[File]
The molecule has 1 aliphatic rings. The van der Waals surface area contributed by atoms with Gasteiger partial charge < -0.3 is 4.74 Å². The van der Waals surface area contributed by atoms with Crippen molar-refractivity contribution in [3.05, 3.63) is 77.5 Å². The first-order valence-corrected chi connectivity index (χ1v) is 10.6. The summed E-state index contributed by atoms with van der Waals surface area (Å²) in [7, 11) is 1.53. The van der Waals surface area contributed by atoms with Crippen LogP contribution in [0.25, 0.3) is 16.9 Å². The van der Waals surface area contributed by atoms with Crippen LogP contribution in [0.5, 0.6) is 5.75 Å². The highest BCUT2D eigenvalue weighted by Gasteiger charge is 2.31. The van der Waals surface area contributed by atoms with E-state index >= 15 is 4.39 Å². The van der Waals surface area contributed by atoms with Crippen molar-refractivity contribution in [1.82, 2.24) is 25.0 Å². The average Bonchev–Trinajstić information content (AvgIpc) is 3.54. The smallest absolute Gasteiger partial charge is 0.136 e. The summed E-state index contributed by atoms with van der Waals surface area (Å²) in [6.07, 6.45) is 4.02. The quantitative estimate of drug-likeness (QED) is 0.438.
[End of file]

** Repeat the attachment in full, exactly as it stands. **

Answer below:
The molecule has 1 aliphatic rings. The van der Waals surface area contributed by atoms with Gasteiger partial charge < -0.3 is 4.74 Å². The van der Waals surface area contributed by atoms with Crippen molar-refractivity contribution in [3.05, 3.63) is 77.5 Å². The first-order valence-corrected chi connectivity index (χ1v) is 10.6. The summed E-state index contributed by atoms with van der Waals surface area (Å²) in [7, 11) is 1.53. The van der Waals surface area contributed by atoms with Crippen LogP contribution in [0.25, 0.3) is 16.9 Å². The van der Waals surface area contributed by atoms with Crippen LogP contribution in [0.5, 0.6) is 5.75 Å². The highest BCUT2D eigenvalue weighted by Gasteiger charge is 2.31. The van der Waals surface area contributed by atoms with E-state index >= 15 is 4.39 Å². The van der Waals surface area contributed by atoms with Crippen molar-refractivity contribution in [1.82, 2.24) is 25.0 Å². The average Bonchev–Trinajstić information content (AvgIpc) is 3.54. The smallest absolute Gasteiger partial charge is 0.136 e. The summed E-state index contributed by atoms with van der Waals surface area (Å²) in [6.07, 6.45) is 4.02. The quantitative estimate of drug-likeness (QED) is 0.438.